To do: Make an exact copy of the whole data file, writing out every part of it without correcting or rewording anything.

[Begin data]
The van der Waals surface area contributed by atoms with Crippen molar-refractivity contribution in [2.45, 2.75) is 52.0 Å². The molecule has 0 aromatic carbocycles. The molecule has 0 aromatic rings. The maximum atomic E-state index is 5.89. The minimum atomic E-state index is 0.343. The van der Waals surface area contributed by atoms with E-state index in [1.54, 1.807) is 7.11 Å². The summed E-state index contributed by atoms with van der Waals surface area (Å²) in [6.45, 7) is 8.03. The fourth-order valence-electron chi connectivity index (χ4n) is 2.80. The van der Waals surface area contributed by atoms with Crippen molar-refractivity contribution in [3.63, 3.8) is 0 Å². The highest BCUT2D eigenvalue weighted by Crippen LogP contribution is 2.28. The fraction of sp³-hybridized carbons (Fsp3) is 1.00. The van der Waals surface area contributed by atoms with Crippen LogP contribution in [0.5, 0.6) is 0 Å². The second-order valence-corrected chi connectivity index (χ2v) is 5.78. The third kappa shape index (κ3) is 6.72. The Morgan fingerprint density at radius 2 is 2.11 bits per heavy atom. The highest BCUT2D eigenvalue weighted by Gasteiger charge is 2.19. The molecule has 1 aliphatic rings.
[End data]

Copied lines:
The van der Waals surface area contributed by atoms with Crippen molar-refractivity contribution in [2.45, 2.75) is 52.0 Å². The molecule has 0 aromatic carbocycles. The molecule has 0 aromatic rings. The maximum atomic E-state index is 5.89. The minimum atomic E-state index is 0.343. The van der Waals surface area contributed by atoms with E-state index in [1.54, 1.807) is 7.11 Å². The summed E-state index contributed by atoms with van der Waals surface area (Å²) in [6.45, 7) is 8.03. The fourth-order valence-electron chi connectivity index (χ4n) is 2.80. The van der Waals surface area contributed by atoms with Crippen molar-refractivity contribution in [3.63, 3.8) is 0 Å². The highest BCUT2D eigenvalue weighted by Crippen LogP contribution is 2.28. The fraction of sp³-hybridized carbons (Fsp3) is 1.00. The van der Waals surface area contributed by atoms with Crippen LogP contribution in [0.5, 0.6) is 0 Å². The second-order valence-corrected chi connectivity index (χ2v) is 5.78. The third kappa shape index (κ3) is 6.72. The Morgan fingerprint density at radius 2 is 2.11 bits per heavy atom. The highest BCUT2D eigenvalue weighted by Gasteiger charge is 2.19. The molecule has 1 aliphatic rings.